While Code Coverage is one of the most effective agile metrics, it does not measure the input of other types of testing. So, if your  numbers are high, it doesn’t necessarily mean your product has solid code. Still, the metric will give you a good perspective on the quality of your product.  

Health Metrics for Agile Teams/Agile Performance Metrics

While most agile software development metrics are aimed at assessing software quality and team productivity at different stages and from different perspectives, monitoring the well-being of your team is as crucial.


There is no single, tried-and-true way to measure happiness in a software development team. Still, a common solution is to ask every team member to rate current happiness on a scale from 1 to 5. According to organizational psychologist Christiaan Verwijs, this can be followed by several questions, for example:

  • How happy are you with your company? (on a scale from 1 to 5)
  • What feels best right now? (open question)
  • What feels worst right now? (open question)
  • What would increase your happiness? (open question)

Team Morale

Still, Verwijs argues that measuring morale in an agile software development team is more effective.  The Happiness metric can be unreliable due to its subjectivity and measuring it entails many nuances that don’t help in solving the problem. Team Morale, on the other hand, offers a more subtle approach that accounts for mood swings. 

So, Verwijs suggests to measure Team Morale by asking team members to rate the following statements on the scale from 1 to 5 (or from 1 to 7, for more nuanced results):

  • I feel fit and strong in my team
  • I am proud of the work that I do for my team
  • I am enthusiastic about the work that I do for my team
  • I find the work that I do for my team of meaning and purpose

The questions are more specific, allowing you to better access the well-being of your team members.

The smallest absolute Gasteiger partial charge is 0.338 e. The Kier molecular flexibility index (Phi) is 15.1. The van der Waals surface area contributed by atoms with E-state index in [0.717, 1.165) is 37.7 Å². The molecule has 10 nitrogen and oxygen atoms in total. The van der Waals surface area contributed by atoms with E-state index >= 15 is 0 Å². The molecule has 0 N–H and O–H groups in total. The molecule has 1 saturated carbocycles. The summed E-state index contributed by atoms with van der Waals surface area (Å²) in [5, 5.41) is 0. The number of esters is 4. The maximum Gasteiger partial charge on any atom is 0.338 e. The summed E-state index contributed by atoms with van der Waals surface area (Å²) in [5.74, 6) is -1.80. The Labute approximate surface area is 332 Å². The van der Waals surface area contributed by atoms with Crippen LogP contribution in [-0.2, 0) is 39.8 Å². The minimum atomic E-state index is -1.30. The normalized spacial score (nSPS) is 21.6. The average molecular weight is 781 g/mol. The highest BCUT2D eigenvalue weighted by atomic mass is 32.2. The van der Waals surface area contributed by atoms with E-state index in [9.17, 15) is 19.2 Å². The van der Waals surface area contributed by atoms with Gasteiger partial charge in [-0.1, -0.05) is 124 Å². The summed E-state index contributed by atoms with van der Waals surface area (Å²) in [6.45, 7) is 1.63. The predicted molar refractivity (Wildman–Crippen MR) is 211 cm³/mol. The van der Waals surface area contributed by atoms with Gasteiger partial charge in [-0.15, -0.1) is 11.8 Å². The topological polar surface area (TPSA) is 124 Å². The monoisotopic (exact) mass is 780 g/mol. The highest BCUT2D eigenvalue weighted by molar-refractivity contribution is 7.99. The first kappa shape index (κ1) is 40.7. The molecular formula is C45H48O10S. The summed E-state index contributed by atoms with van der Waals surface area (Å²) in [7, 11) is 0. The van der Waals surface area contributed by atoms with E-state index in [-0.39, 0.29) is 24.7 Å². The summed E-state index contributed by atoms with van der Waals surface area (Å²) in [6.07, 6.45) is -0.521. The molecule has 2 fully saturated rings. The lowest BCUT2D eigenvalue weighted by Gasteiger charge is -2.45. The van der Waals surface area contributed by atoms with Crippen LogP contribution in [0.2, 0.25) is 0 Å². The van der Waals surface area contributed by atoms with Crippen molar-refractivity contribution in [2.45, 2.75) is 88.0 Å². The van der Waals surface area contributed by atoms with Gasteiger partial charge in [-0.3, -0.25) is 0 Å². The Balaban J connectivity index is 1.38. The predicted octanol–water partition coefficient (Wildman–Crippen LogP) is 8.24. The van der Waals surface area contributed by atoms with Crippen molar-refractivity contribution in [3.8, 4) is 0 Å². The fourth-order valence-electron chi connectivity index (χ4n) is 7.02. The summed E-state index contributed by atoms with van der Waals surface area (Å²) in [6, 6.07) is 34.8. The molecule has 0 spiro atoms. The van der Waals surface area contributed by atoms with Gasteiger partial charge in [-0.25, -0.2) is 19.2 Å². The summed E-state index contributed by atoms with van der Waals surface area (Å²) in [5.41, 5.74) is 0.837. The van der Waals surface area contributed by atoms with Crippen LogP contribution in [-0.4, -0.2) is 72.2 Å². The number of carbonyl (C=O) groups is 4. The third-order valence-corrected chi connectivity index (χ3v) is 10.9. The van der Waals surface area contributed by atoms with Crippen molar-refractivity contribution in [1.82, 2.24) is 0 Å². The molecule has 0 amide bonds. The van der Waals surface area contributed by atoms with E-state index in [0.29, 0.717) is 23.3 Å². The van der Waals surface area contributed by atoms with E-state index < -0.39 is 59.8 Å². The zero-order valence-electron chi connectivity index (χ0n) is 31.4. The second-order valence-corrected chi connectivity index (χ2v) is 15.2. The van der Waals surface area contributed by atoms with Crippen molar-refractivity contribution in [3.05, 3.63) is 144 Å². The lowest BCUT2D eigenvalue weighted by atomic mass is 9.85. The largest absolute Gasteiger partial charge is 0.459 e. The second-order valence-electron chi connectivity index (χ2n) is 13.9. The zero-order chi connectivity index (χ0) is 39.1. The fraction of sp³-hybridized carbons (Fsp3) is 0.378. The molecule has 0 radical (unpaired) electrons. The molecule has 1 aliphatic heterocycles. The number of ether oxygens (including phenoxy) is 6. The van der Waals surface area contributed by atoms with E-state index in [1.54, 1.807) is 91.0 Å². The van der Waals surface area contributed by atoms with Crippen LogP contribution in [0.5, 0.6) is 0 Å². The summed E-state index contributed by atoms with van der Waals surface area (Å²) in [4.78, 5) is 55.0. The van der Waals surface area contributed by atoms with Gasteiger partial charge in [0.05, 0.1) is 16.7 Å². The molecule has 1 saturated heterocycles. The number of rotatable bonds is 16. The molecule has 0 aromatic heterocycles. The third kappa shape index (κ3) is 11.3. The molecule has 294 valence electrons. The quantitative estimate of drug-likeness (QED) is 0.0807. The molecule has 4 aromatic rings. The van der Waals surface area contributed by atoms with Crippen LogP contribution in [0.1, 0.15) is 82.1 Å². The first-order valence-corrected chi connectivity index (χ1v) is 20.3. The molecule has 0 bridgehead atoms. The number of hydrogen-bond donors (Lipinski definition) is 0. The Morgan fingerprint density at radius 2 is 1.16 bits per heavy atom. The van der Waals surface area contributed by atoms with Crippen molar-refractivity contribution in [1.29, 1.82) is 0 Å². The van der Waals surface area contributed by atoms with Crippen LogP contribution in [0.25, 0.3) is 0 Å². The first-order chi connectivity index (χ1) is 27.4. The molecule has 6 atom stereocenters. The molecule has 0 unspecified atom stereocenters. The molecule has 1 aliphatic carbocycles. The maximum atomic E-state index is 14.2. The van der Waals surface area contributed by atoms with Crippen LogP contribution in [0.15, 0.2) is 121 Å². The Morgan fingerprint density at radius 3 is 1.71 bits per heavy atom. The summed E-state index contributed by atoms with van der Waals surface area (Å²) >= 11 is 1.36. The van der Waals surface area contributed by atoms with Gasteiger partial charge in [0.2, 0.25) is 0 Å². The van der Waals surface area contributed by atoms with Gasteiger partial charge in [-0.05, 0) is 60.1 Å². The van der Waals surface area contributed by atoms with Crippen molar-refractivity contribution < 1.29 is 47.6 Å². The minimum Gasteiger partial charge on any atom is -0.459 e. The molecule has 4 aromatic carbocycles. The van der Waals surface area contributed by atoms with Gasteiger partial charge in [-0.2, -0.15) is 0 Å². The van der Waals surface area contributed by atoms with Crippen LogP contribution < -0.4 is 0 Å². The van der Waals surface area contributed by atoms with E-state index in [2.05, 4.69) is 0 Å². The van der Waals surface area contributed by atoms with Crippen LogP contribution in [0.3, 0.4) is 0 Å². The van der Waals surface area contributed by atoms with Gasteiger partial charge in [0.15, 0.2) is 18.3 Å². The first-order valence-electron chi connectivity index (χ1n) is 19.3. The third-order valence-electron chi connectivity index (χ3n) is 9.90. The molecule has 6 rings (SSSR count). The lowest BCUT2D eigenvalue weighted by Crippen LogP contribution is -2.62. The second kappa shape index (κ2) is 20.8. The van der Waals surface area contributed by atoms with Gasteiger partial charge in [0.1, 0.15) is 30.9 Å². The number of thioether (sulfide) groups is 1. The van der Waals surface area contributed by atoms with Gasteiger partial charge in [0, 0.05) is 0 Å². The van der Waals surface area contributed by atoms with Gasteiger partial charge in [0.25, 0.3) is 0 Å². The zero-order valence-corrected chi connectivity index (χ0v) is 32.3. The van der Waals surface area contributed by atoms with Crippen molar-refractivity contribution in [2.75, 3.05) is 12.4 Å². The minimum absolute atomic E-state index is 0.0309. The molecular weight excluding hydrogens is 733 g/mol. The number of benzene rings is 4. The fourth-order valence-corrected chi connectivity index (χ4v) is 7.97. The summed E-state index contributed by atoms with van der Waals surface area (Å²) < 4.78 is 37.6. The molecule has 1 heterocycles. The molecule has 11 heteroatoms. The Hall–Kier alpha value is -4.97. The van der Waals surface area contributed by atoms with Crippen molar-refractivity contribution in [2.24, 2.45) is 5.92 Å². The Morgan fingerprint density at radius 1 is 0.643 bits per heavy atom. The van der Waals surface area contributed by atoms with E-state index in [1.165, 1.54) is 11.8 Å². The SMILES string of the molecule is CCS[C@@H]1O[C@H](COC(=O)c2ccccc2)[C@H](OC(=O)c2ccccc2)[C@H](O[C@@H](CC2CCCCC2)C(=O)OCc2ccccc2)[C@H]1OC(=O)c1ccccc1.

Still, approaching and accessing such aspects is a complicated matter. It is up to a scrum/kanban master to choose the one that fits best (they can also propose a different approach altogether). If you doubt whether you need to use these metrics for agile teams, try starting small by measuring happiness monthly, and see how it goes. Agile team performance metrics might just be what you need to improve your development process.  

Core Lean & Kanban Metrics

Now, let’s explore the key metrics in lean and kanban methodologies. These metrics are often common to both software development and goods manufacturing. 

Story Lead Time

Story Lead Time (SLT) is the analogue of the Lead Time metric used in agile software development. SLT helps you measure how much time has passed from the moment a user story entered a backlog to the point when it is completed. That includes the time the story was simply sitting in your backlog. The main aim of SLT is to help teams assess and reduce the speed of a value chain.

Not only that, but the metric may also prompt your team to gain speed if your value chain has slow cycles: the amount of sitting is added to the overall SLT. If a story had been sitting in a backlog for two months and then was completed in two weeks, the SLT will be two and a half months. 

Story Cycle Time